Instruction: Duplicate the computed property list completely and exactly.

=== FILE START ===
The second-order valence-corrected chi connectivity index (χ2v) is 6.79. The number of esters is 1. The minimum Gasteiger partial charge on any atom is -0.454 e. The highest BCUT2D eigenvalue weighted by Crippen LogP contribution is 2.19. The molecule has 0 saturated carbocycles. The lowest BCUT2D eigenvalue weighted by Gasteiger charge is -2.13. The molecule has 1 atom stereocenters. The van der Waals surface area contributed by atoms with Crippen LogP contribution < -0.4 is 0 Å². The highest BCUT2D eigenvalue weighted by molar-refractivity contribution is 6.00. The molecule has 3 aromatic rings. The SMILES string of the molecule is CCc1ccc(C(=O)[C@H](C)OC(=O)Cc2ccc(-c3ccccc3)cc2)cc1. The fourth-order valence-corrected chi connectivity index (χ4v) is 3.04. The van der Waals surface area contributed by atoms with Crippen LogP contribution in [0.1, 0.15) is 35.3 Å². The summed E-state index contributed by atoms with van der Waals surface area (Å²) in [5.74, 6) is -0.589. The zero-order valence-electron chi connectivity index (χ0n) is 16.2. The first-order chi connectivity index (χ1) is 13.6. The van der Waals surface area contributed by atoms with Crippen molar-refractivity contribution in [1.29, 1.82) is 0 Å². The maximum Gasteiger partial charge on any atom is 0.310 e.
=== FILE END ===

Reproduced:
The second-order valence-corrected chi connectivity index (χ2v) is 6.79. The number of esters is 1. The minimum Gasteiger partial charge on any atom is -0.454 e. The highest BCUT2D eigenvalue weighted by Crippen LogP contribution is 2.19. The molecule has 0 saturated carbocycles. The lowest BCUT2D eigenvalue weighted by Gasteiger charge is -2.13. The molecule has 1 atom stereocenters. The van der Waals surface area contributed by atoms with Crippen LogP contribution < -0.4 is 0 Å². The highest BCUT2D eigenvalue weighted by molar-refractivity contribution is 6.00. The molecule has 3 aromatic rings. The SMILES string of the molecule is CCc1ccc(C(=O)[C@H](C)OC(=O)Cc2ccc(-c3ccccc3)cc2)cc1. The fourth-order valence-corrected chi connectivity index (χ4v) is 3.04. The van der Waals surface area contributed by atoms with Crippen LogP contribution in [0.1, 0.15) is 35.3 Å². The summed E-state index contributed by atoms with van der Waals surface area (Å²) in [5.74, 6) is -0.589. The zero-order valence-electron chi connectivity index (χ0n) is 16.2. The first-order chi connectivity index (χ1) is 13.6. The van der Waals surface area contributed by atoms with Crippen molar-refractivity contribution in [1.29, 1.82) is 0 Å². The maximum Gasteiger partial charge on any atom is 0.310 e.